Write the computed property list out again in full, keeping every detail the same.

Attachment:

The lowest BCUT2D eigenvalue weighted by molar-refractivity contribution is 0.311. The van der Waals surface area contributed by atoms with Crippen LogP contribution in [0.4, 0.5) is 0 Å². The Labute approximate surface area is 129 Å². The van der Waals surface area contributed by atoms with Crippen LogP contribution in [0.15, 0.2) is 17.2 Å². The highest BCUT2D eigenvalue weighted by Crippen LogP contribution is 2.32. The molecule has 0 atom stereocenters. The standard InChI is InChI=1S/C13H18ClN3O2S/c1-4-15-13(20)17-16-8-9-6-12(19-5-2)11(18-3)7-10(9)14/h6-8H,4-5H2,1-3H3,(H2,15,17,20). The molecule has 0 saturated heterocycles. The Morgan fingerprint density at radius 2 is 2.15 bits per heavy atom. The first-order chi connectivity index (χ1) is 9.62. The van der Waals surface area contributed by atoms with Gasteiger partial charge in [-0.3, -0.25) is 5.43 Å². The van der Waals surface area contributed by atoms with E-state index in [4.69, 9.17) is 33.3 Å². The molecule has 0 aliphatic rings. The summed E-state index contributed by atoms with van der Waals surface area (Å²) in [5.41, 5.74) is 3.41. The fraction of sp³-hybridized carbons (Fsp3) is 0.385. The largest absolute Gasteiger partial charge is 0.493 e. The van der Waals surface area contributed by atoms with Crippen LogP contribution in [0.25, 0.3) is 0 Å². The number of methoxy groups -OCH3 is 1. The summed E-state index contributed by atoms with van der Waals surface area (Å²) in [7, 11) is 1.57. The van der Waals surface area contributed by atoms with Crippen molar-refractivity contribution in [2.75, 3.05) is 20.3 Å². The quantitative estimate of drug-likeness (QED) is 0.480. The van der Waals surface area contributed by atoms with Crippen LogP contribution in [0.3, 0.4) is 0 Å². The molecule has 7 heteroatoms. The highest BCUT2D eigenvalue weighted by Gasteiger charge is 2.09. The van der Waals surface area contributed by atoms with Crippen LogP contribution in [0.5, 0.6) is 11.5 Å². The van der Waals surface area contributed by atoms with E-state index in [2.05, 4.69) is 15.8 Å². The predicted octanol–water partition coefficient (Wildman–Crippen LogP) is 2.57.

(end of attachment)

The lowest BCUT2D eigenvalue weighted by molar-refractivity contribution is 0.311. The van der Waals surface area contributed by atoms with Crippen LogP contribution in [0.4, 0.5) is 0 Å². The Labute approximate surface area is 129 Å². The van der Waals surface area contributed by atoms with Crippen LogP contribution in [0.15, 0.2) is 17.2 Å². The highest BCUT2D eigenvalue weighted by Crippen LogP contribution is 2.32. The molecule has 0 atom stereocenters. The standard InChI is InChI=1S/C13H18ClN3O2S/c1-4-15-13(20)17-16-8-9-6-12(19-5-2)11(18-3)7-10(9)14/h6-8H,4-5H2,1-3H3,(H2,15,17,20). The molecule has 0 saturated heterocycles. The Morgan fingerprint density at radius 2 is 2.15 bits per heavy atom. The first-order chi connectivity index (χ1) is 9.62. The van der Waals surface area contributed by atoms with Gasteiger partial charge in [-0.3, -0.25) is 5.43 Å². The van der Waals surface area contributed by atoms with E-state index in [4.69, 9.17) is 33.3 Å². The molecule has 0 aliphatic rings. The summed E-state index contributed by atoms with van der Waals surface area (Å²) in [5.41, 5.74) is 3.41. The fraction of sp³-hybridized carbons (Fsp3) is 0.385. The largest absolute Gasteiger partial charge is 0.493 e. The van der Waals surface area contributed by atoms with Crippen LogP contribution in [0.25, 0.3) is 0 Å². The number of methoxy groups -OCH3 is 1. The summed E-state index contributed by atoms with van der Waals surface area (Å²) in [7, 11) is 1.57. The van der Waals surface area contributed by atoms with Crippen molar-refractivity contribution in [2.75, 3.05) is 20.3 Å². The quantitative estimate of drug-likeness (QED) is 0.480. The van der Waals surface area contributed by atoms with Crippen LogP contribution in [0.3, 0.4) is 0 Å². The molecule has 7 heteroatoms. The highest BCUT2D eigenvalue weighted by Gasteiger charge is 2.09. The van der Waals surface area contributed by atoms with Crippen LogP contribution in [0.5, 0.6) is 11.5 Å². The van der Waals surface area contributed by atoms with E-state index in [2.05, 4.69) is 15.8 Å². The predicted octanol–water partition coefficient (Wildman–Crippen LogP) is 2.57.